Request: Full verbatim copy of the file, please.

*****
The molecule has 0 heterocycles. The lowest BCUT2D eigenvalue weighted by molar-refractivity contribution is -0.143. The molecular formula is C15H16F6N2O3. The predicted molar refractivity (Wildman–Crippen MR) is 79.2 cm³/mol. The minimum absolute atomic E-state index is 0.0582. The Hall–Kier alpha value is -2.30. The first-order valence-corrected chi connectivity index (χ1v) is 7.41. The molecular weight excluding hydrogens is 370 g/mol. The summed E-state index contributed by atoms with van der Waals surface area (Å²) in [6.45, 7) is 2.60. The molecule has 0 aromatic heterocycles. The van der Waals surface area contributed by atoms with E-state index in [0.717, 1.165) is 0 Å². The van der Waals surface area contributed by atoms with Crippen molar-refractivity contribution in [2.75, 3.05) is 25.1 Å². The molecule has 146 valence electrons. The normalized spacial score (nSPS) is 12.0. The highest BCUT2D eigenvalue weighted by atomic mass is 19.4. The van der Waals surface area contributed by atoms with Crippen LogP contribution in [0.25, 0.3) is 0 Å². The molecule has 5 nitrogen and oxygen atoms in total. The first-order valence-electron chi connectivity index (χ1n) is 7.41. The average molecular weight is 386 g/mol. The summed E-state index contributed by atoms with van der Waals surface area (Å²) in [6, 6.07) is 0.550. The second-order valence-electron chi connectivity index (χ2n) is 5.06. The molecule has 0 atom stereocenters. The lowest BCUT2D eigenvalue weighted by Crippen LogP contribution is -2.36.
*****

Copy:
The molecule has 0 heterocycles. The lowest BCUT2D eigenvalue weighted by molar-refractivity contribution is -0.143. The molecular formula is C15H16F6N2O3. The predicted molar refractivity (Wildman–Crippen MR) is 79.2 cm³/mol. The minimum absolute atomic E-state index is 0.0582. The Hall–Kier alpha value is -2.30. The first-order valence-corrected chi connectivity index (χ1v) is 7.41. The molecular weight excluding hydrogens is 370 g/mol. The summed E-state index contributed by atoms with van der Waals surface area (Å²) in [6.45, 7) is 2.60. The molecule has 0 aromatic heterocycles. The van der Waals surface area contributed by atoms with E-state index in [0.717, 1.165) is 0 Å². The van der Waals surface area contributed by atoms with Crippen molar-refractivity contribution in [2.75, 3.05) is 25.1 Å². The molecule has 146 valence electrons. The normalized spacial score (nSPS) is 12.0. The highest BCUT2D eigenvalue weighted by atomic mass is 19.4. The van der Waals surface area contributed by atoms with Crippen LogP contribution in [0.25, 0.3) is 0 Å². The molecule has 5 nitrogen and oxygen atoms in total. The first-order valence-electron chi connectivity index (χ1n) is 7.41. The average molecular weight is 386 g/mol. The summed E-state index contributed by atoms with van der Waals surface area (Å²) in [6, 6.07) is 0.550. The second-order valence-electron chi connectivity index (χ2n) is 5.06. The molecule has 0 atom stereocenters. The lowest BCUT2D eigenvalue weighted by Crippen LogP contribution is -2.36.